War and sacrifice?
It is, in fact, a war so critical to our survival, we are told, that we must win it at all costs.
And as our billions flow into this war and select corporations’ pockets, our country’s real needs remain criminally neglected.
The costs of this war are paid in the blood of our finest young men, women, fathers, brothers, daughters and sons. The costs of this war are paid in the maiming of their bodies and the loss of their lives.
War and sacrifice?
That was then; now it’s all about greed
By Dr. W.E. McLaughlin
The Exxon Mobil Corp. recently announced that, for a second year, they had taken in record profits of nearly forty billion dollars, surpassing all other corporations’ all-time profit levels. When I reflect on the national effort during a previous war, WW II, the family stories I heard about the way people in this country voluntarily rationed food, rubber, aluminum and other war materials—gasoline included—I am struck by the stark contrasts between then and now.
During WW II all of the people pulled together to do whatever they could to help the overall war effort, taking jobs in factories, making great personal sacrifices to assure their country’s victory. Not to share in those sacrifices would have been unthinkable.
Currently, if we are to believe our leaders and their constant reminders, we are again at war. It is, in fact, a war so critical to our survival, we are told, that we must win it at all costs. Those costs, it should be noted, are not directly paid by our elected leaders who initiated the current war policies. They are paid in tax dollars taken in revenue from the working classes of this society (higher income individuals have been largely relieved of their share of this wartime burden, due to fortuitous changes in tax law). More importantly, the costs of this war are paid in the blood of our finest young men, women, fathers, brothers, daughters and sons. The costs of this war are paid in the maiming of their bodies and the loss of their lives. The question this presents is inescapable: Are we not presently at war in the Middle East, in every sense of that term, as horrifically and destructively as we were in WW II?
If the answer is yes, then we are morally obligated ask: How can these oil corporations possibly justify such grotesquely high profits, made on the backs of everyday Americans who are already shouldering the costs of this war in so many other ways? Do they actually expect us to believe that, at the outset of this war, they were not aware that any disruption of oil production in that geographical locale, of any size or duration, would produce skyrocketing oil prices worldwide? Are we asked to believe they had no idea that futures speculation and the fear of potential production shortages would inflate the price per barrel astronomically?
Obviously they did know. This war was a “can’t lose” proposition for the oil companies. Consequently, our current leader, closely allied with the petroleum industry, was encouraged by his advisors to commit to the gross expenditure of our nation’s precious resources in this bloody, endless conflict. In fact, as long as this war continues, the petroleum industry knows it will continue to rake in record profits, handing out severance packages in the hundreds of millions of dollars, while we, the people, pay for it. And as our billions flow into this war and select corporations’ pockets, our country’s real needs remain criminally neglected.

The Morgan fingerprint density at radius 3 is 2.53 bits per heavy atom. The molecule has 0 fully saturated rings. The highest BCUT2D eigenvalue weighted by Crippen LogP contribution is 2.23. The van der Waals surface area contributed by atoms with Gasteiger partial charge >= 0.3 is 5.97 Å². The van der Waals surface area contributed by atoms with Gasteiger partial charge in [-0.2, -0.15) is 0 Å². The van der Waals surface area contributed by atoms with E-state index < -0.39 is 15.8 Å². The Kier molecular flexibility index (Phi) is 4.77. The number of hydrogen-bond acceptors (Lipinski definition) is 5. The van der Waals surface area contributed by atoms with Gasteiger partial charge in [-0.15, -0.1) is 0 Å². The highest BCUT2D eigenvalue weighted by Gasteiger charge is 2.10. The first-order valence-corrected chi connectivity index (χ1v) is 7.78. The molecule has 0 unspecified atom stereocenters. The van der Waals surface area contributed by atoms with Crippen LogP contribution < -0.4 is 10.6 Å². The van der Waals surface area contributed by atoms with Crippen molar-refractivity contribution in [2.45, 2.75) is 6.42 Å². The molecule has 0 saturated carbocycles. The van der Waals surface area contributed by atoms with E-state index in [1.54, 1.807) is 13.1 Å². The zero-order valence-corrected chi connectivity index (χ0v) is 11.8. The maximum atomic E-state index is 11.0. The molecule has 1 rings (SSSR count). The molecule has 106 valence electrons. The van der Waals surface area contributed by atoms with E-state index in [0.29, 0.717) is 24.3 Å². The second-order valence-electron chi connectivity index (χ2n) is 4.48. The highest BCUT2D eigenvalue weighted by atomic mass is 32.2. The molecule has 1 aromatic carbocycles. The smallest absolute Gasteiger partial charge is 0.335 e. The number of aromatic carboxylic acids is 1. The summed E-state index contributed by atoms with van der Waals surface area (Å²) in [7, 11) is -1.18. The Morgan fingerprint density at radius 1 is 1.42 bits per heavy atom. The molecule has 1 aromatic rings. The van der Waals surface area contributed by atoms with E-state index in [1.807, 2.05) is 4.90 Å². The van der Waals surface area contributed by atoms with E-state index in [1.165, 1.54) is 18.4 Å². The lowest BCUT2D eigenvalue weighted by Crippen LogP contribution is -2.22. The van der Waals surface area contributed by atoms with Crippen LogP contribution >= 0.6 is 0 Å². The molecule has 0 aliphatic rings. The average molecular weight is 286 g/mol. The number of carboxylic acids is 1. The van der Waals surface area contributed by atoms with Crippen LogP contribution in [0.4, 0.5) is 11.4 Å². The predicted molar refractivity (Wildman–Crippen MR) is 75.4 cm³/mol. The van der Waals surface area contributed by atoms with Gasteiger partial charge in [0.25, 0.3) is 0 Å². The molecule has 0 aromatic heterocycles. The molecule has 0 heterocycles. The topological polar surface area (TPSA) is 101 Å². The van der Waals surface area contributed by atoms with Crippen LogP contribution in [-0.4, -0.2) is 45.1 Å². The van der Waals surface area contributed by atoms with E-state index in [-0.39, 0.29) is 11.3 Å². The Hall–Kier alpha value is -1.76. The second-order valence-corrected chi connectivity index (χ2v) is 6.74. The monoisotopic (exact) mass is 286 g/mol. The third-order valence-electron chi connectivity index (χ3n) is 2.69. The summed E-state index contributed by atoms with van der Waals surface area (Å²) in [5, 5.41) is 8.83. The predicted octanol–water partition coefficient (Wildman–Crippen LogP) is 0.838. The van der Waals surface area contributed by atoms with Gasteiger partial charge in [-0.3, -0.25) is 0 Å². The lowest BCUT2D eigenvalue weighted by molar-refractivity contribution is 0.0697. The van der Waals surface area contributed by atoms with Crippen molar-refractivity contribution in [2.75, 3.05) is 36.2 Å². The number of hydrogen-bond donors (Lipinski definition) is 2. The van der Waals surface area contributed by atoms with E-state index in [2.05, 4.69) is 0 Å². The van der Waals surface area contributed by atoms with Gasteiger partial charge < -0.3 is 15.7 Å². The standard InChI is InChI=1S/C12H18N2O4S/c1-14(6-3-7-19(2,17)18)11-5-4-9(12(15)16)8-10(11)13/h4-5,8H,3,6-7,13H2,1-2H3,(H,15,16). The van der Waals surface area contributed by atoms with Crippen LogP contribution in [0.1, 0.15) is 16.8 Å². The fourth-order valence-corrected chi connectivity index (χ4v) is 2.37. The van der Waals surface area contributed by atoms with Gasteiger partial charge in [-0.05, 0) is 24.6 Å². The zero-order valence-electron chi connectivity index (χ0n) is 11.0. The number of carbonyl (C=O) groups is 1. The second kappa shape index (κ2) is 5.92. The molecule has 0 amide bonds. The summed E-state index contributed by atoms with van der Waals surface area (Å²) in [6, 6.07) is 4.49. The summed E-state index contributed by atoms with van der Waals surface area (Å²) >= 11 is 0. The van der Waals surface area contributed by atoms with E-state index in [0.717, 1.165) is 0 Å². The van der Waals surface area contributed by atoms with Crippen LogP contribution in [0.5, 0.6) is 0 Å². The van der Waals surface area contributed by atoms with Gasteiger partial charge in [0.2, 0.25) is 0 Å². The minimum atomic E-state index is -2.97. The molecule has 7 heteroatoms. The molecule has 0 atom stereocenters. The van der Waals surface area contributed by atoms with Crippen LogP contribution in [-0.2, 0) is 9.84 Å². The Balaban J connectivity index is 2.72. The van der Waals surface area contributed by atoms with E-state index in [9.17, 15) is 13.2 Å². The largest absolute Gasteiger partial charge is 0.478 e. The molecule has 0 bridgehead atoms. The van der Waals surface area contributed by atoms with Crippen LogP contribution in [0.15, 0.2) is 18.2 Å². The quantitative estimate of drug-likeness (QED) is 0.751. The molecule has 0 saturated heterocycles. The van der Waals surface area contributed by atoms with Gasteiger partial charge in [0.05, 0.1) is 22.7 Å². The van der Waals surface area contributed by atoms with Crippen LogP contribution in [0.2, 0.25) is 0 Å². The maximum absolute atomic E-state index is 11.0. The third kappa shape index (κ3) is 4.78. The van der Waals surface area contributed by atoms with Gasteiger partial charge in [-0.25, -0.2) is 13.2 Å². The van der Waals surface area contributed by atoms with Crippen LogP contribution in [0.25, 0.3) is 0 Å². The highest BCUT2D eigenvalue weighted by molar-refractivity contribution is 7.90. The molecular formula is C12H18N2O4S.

The point is this: Had this kind of gluttonous assault on mainstream America occurred during WW II, these companies’ behavior would have been labeled for what it really is—war profiteering, a crime of treason, punishable by the most severe means. This voracious and insatiable greed, openly trumpeted with a swagger that belies their utter disdain for our nation and the values we now fight for is perfidy, a betrayal of us all.
The ineffectual media, once proudly regarded as the watchdog of truth and free speech, is stunningly silent regarding this issue.( Journalism schools are clearly ascribing a greater importance to celebrity drug cases these days). Congressional representatives, to whom we once looked for protection from this very type of blatant profiteering, are also conspicuously mute. But then, one wonders, with so much money to be disbursed at the discretion of the petroleum lobbies, can there possibly be a connection? Who will speak truth to power? Who will vilify this mercenary cabal and galvanize the public will to recognize and punish their arrogance and raw avarice?
When Prop. 87, a measure intended to require oil companies to pay their fair share, failed in California, it was partially due to the petroleum industry’s threat that it would raise oil prices if 87 succeeded. What occurred next was a classic slap in the face to the consumer: Prop. 87 failed and companies raised their prices anyway! They continue to openly behave as if they are above the laws of this land. I submit that they are NOT in control of this country. We, the ordinary citizens, are in control. We must speak out now and continue to speak until the truth of what is being perpetrated upon us daily, to the profound injury of our nation, its leadership and its people, is acknowledged and severely punished to the fullest extent currently permitted under constitutional statutes. §
Dr. W.E. McLaughlin writes from Arroyo Grande.